Clashes, looting in eastern Ethiopia: residents

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Ethiopian Federal Police officers detain a woman suspected to be carrying explosives during the welcoming ceremony of Jawar Mohammed, US-based Oromo activist and leader of the Oromo Protests, in Addis Ababa, Ethiopia, on August 5, 2018. (REUTERS/Tiksa Negeri)
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Ethiopian Federal Police officers detain a woman suspected to be carrying explosives during the welcoming ceremony of Jawar Mohammed, US-based Oromo activist and leader of the Oromo Protests, in Addis Ababa, Ethiopia, on August 5, 2018. (REUTERS/Tiksa Negeri)
Updated 05 August 2018

Clashes, looting in eastern Ethiopia: residents

  • Witnesses said mobs were emptying bank vaults and torching churches in the volatile Somali region of eastern Ethiopia
  • Ethiopia’s defense ministry on Saturday issued a statement saying it would take “necessary measures” to restore order

ADDIS ABABA: Residents in the volatile Somali region of eastern Ethiopia on Sunday reported riots, looting and ethnic attacks, as the US embassy in Addis Ababa advised its citizens to avoid the region.
“Everybody is inside his home. Nobody is leaving,” said a resident of the regional capital Jigjiga who spoke on condition of anonymity.
“So many of my neighbors... have lost their hotels, their shops their homes, everything. Each and every house has lost everything,” added the resident, who said he was in danger because of his Amhara ethnicity.
It was unclear what triggered the unrest which began on Saturday but photos circulating on social media showed Ethiopian military vehicles deployed in Jigjiga.
A second resident who belongs to Ethiopia’s largest ethnic group, the Oromo, said a Somali family was sheltering him from the feared Liyu regional police force, which rights groups have repeatedly accused of abuses.
He added that mobs were emptying bank vaults and torching churches in the majority Muslim region.
The US embassy in Addis Ababa said Saturday the Ethiopian military had “seized control of key highways, government buildings, and the airport in Jijiga.”
“Media continue to report sporadic on-going unrest in various parts of Ethiopia’s Somali region. While the unrest appears to be centered around Jijiga, there are reports of incidents of violence in Dire Dawa and other areas of the Somali region,” it added on Sunday in another travel warning.
“US Embassy personnel are avoiding the region until the situation returns to normal and we encourage Americans to do the same,” it said.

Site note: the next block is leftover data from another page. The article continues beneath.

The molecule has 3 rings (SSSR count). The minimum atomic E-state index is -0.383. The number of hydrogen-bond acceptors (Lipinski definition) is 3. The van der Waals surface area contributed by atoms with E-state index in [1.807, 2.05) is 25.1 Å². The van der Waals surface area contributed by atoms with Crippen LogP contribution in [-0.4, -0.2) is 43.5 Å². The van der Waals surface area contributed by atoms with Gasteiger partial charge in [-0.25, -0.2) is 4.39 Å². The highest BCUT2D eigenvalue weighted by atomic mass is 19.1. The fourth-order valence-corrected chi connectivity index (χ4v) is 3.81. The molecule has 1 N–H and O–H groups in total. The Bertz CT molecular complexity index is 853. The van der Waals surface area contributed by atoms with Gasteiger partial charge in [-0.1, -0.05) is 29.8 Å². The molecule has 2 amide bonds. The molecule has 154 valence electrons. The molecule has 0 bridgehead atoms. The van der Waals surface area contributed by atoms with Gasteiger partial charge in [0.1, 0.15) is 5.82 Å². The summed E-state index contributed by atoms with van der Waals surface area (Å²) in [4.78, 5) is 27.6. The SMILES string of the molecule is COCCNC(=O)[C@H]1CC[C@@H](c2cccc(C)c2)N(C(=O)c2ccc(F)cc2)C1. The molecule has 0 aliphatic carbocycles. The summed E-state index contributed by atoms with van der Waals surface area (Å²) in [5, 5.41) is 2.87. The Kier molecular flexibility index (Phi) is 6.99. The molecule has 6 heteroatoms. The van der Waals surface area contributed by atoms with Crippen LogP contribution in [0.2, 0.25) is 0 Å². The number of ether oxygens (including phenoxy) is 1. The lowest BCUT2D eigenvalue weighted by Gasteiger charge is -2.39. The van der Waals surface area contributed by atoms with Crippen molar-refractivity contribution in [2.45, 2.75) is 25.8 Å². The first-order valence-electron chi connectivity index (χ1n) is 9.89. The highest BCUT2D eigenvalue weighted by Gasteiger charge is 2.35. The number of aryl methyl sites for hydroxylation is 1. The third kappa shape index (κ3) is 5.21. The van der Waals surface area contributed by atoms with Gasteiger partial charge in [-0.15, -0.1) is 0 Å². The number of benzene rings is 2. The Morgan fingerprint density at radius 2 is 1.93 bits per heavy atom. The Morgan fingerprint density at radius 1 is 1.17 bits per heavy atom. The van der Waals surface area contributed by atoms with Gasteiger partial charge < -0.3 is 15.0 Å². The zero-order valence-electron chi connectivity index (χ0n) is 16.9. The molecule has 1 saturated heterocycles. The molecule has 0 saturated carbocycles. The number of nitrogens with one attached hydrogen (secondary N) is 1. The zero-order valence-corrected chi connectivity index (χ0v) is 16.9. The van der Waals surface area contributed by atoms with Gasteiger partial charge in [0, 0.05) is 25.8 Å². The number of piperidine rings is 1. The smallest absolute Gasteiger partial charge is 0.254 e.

Ethiopia’s defense ministry on Saturday issued a statement saying it would take “necessary measures” to restore order in the region.
“The ministry will not sit by and watch,” it said in a statement carried by the state-affiliated Fana media outlet.
Ethiopia is divided between ethnically demarcated federal regions that are intended to give different ethnicities a degree of self-rule but have been criticized for exacerbating ethnic tensions.
Somali is Ethiopia’s second-largest region and one of its most unstable.
Around 1.1 million people fled their homes last year when ethnic fighting broke out along its border with neighboring Oromia region.
Last month, Human Rights Watch accused the regional government of running a secret prison where it tortured, raped and starved suspected members of a separatist group.


British airports to introduce 3D screening for carry-on bags

UK Border control is seen in Terminal 2 at Heathrow Airport in London June 4, 2014. (REUTERS)
Updated 53 min 51 sec ago

British airports to introduce 3D screening for carry-on bags

  • The screeners already are being used in trials at London’s Heathrow Airport and they will progressively be rolled out to other British airports by Dec. 1, 2022, the government said

LONDON: Putting small containers of liquids in plastic bags could soon be a thing of the past for airline passengers in Britain after the government announced plans Sunday to introduce 3D screening equipment for carry-on luggage at all major airports.
Transport Secretary Grant Shapps said in a statement that the new technology will improve security and could also mean “an end to passengers having to use plastic bags or rationing what they take away with them.”
Under current security restrictions, passengers are not allowed containers carrying more than 100 milliliters (3.38 fluid ounces) of liquids in their carry-on luggage and the containers have to be in a clear plastic bag.
That could come to an end under the new screening regime and passengers may also be able to keep electrical equipment such as their laptops in their cabin bags.
The screeners already are being used in trials at London’s Heathrow Airport and they will progressively be rolled out to other British airports by Dec. 1, 2022, the government said.
Heathrow CEO John Holland Kaye says the technology “will transform the passenger experience, making air travel simple, streamlined and more secure through the UK’s only hub airport.”